The album’s most memorable song is its most confrontational. Buried deep on the B-side, “Domestic Violence” opens with more than a minute of a woman’s voice hectoring Bobby Digital, with a nearly robotic rhythm and precision, about all the things that are wrong with him, only for Bobby to explode in a tirade he aims back at her. At first, the song recalls “Wildflower,” the second track on Ghostface’s Ironman, where the rapper’s venom for an ex makes him a slightly unreliable narrator. But there is nothing slight nor subtle about “Domestic Violence,” beginning with its perfectly deliberate title (the events of the song do not quite culminate in any physical altercation). At points the song is extremely funny — the bar about having to go to school to be a nurse springs to mind — but that title and the overtly somber beat do not let the listener forget the gravity of the situation. This is where the album’s concept crystallizes: the wisdom RZA previously tried to dispense to listeners here becomes a structuring absence, the raging ids of two characters put on display for the ticking bombs that they are. It is a remarkably shrewd choice on an album that so often seems to be delightfully out of its creator’s control.
When it comes to floods, those first five years of Wu-Tang seem as inevitable as any water pouring into an apartment basement. At Bobby Digital in Stereo’s beginning, RZA suggests that we all simply acquiesce:
“Can’t think about the proper remedies for destroying us Your best bet, black, is sit back and start enjoying us.”
It would have been hard to blame him, in 1998, for feeling this way. But from that point forward, Wu-Tang would be forced to loosen the vice grip they had on New York and hip-hop at large.
That’s partly because RZA loosened his own. For the second round of solo LPs, he chose to work with only one rapper at a time. While the album he helmed, Ghostface’s 2000 masterpiece Supreme Clientele, is one of the great works of American music in the 21st century, some of the other group members floundered. For example: Immobilarity, Raekwon’s sophomore effort from 1999, was widely (and correctly) seen as a grave disappointment, a mere footnote in Only Built 4 Cuban Linx…’s wake. The subsequent Wu-Tang group albums are all worth hearing, though they would never reach the maximalist heights of Wu-Tang Forever; the signature solo efforts came to seem increasingly like that: branches off the group itself.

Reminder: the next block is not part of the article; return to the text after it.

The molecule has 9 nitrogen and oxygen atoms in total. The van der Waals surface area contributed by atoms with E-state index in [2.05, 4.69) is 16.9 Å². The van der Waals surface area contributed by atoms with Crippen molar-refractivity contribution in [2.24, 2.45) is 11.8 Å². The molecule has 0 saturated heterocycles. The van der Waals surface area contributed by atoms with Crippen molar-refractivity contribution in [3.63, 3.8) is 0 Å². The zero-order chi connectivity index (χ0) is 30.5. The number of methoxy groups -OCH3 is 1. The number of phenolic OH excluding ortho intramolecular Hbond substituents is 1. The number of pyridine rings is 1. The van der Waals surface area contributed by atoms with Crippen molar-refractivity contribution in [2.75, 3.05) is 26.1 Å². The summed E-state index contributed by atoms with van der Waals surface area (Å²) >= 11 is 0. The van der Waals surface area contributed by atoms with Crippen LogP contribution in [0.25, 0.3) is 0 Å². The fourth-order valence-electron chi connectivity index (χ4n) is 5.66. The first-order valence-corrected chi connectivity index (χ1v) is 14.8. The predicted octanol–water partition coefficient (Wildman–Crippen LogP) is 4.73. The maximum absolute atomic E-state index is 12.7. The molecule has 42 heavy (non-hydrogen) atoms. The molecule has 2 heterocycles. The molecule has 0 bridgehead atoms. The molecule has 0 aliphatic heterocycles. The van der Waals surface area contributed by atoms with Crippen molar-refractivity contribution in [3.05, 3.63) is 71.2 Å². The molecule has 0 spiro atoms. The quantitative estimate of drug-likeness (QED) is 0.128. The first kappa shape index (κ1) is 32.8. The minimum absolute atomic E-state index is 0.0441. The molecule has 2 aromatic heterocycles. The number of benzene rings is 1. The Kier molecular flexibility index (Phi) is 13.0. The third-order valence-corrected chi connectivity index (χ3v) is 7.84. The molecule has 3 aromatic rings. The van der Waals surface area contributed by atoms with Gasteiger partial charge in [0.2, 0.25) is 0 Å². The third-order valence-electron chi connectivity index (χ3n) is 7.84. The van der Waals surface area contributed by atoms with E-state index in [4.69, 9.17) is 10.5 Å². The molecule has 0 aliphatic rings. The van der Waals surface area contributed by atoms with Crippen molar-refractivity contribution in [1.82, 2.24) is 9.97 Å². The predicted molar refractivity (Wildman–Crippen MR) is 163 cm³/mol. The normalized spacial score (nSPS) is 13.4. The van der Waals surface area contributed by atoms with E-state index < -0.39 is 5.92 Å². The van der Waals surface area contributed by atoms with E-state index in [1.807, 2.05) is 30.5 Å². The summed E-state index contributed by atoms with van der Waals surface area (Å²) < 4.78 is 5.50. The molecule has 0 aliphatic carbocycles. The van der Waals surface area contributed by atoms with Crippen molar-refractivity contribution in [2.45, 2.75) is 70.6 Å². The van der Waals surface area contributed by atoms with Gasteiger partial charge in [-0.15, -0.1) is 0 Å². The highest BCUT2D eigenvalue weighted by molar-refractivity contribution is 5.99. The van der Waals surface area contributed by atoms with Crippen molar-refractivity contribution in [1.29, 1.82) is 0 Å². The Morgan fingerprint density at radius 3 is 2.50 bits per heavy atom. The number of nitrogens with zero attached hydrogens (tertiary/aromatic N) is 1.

But the Wu-Tang identity has maintained incredible cultural relevance, thanks in no small part to RZA’s careful defense and curation. It would be easy to imagine a person in his position defaulting to what had worked before — shutting up and playing the hits. But when it was his turn at bat, that’s not what RZA did. He made something so eccentric and so specific that it needs to be heard to be believed. Put on “Kiss Of a Black Widow” — it sounds as if he’s rapping directly into the ad-lib track, his whole verse an aside before the song can start in earnest. Hear how “Project Talk” recreates the urgent din of a summer evening, perched on the curb with your ears open. Picture a murdered man’s head blown off his neck “like dandelions”; consider his “funeral date will be engraved on the wall in Roman numerals.” There are times when RZA’s career in hip-hop seems so titanically big as to be the stuff of myth. The secret is that it’s too human to be anything but.
Paul Thompson is a writer whose work has appeared in Vulture, Pitchfork, Playboy, and many other publications. He's the author of I FEEL LIKE DYING and the forthcoming WESTERN DEATH FACE. He lives in Los Angeles.